The UCTV series Eating for Health and The Skinny on Obesity are excellent resources for those eager to live healthy and prevent common nutrition related illnesses. In today’s world, it is easy to fall prey to the temptations of comfort foods and drinks. Dr. Robert Baron, UCSF Associate Dean for Graduate and Continuing Medical Education, values the opportunity to share results from the latest scientific research regarding nutrition to help people make healthier choices in their everyday lives.
Internationally known endocrinologist and star lecturer of the popular UCTV video, Sugar: The Bitter Truth, Dr. Robert Lustig analyzes the issue of obesity in the new documentary, The Complete Skinny on Obesity. Dr. Lustig and his UCSF colleagues Elissa Epel and Barbara Laraia explain why what we eat is just as important as how muchwe eat and look into the effects of stress and other factors on obesity rates.. Learn about the root causes of obesity, and why experts anticiapte that the next generation will die significantly younger than it’s predecessor due to obesity its related health issues.
Powered by the UCSF Osher Mini Medical School for the Public, Eating for Health is a new series that explores the topics of health and nutrition, as well as the prevention and treatment of common nutrition-related illnesses. In Fat Chance: Fructose 2.0, Dr. Lustig gives an update on the effects of processed sugar on our hormone systems and how this contributes to obesity. Read How Sweet is Sweet? for more information about everyday sweeteners.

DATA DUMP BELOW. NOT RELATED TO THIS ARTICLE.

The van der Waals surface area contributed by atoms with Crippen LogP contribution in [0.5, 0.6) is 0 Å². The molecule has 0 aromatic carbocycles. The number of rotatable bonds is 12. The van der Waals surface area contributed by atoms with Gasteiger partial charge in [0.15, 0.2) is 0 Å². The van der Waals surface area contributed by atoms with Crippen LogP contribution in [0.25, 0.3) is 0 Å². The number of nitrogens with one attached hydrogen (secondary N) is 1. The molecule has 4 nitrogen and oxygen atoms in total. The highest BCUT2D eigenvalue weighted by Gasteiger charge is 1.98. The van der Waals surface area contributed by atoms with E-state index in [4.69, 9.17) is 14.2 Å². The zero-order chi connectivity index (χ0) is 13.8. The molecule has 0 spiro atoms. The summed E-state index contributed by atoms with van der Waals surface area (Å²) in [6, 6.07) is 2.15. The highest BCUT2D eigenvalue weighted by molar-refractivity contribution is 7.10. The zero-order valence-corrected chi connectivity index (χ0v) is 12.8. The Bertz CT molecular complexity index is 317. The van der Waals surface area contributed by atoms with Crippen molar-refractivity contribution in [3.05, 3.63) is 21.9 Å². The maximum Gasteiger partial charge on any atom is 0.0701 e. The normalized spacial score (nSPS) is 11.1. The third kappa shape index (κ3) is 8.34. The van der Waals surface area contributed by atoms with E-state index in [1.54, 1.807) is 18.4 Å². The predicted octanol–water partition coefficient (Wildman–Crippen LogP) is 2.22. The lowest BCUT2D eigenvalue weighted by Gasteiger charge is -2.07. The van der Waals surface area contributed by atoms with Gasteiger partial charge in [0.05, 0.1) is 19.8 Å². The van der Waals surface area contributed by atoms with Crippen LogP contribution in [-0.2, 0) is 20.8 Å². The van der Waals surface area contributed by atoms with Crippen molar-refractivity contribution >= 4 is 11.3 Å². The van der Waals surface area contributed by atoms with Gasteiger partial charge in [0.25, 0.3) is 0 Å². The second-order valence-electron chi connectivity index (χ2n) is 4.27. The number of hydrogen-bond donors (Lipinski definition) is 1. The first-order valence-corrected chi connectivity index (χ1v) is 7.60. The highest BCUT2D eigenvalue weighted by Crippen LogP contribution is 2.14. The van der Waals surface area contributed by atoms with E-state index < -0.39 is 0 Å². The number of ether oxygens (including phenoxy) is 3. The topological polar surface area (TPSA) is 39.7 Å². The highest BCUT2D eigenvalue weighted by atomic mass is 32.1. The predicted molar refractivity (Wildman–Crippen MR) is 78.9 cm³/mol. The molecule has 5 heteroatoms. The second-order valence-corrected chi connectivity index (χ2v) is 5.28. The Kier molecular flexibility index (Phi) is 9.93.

If you’ve been following our series “The Skinny on Obesity,” you’ve heard Dr. Robert Lustig explain what happens to the body and the brain when faced with processing excess sugars. But what do we do with our minds to try to mitigate the problem?
Is sugar a toxin that’s fueling the global obesity epidemic? That’s the argument UCSF’s Dr. Robert Lustig makes in “Sugar: The Bitter Truth,” a video that appeared on UCTV’s YouTube channel in 2009 and has since gone viral with over 2.2 million views, sparking a national dialogue and warranting coverage in The New York Times and most recently on CBS’ 60 Minutes.
On UCTV Prime’s new series “The Skinny on Obesity,” Dr. Lustig and two of his UCSF colleagues tease out the science behind this alarming claim and the dire threat it poses to global public health. The first episode in the 7-part series, “An Epidemic for Every Body,” premieres today on UCTV Prime, a YouTube original channel, with new episodes every Friday through May 25. And make sure to check out “The Skinny on Obesity” website for bonus content and guest posts from UCSF experts.
Throughout the series, Dr. Lustig, a UCSF pediatric endocrinologist at UCSF Benioff Children’s Hospital, and his colleagues Elissa Epel and Barbara Laraia, co-directors of the UCSF Center for Obesity Assessment, Study and Treatment (COAST), unpack the scientific and sociological factors that have contributed to the startling rise in obesity rates over the last 30 years. Featuring interviews, charts and graphic visualizations, the 6 to 12-minute episodes provide a comprehensive perspective on an issue that affects everyone, of any weight.
Here’s what’s coming on “The Skinny on Obesity:”
April 13 “An Epidemic for Every Body”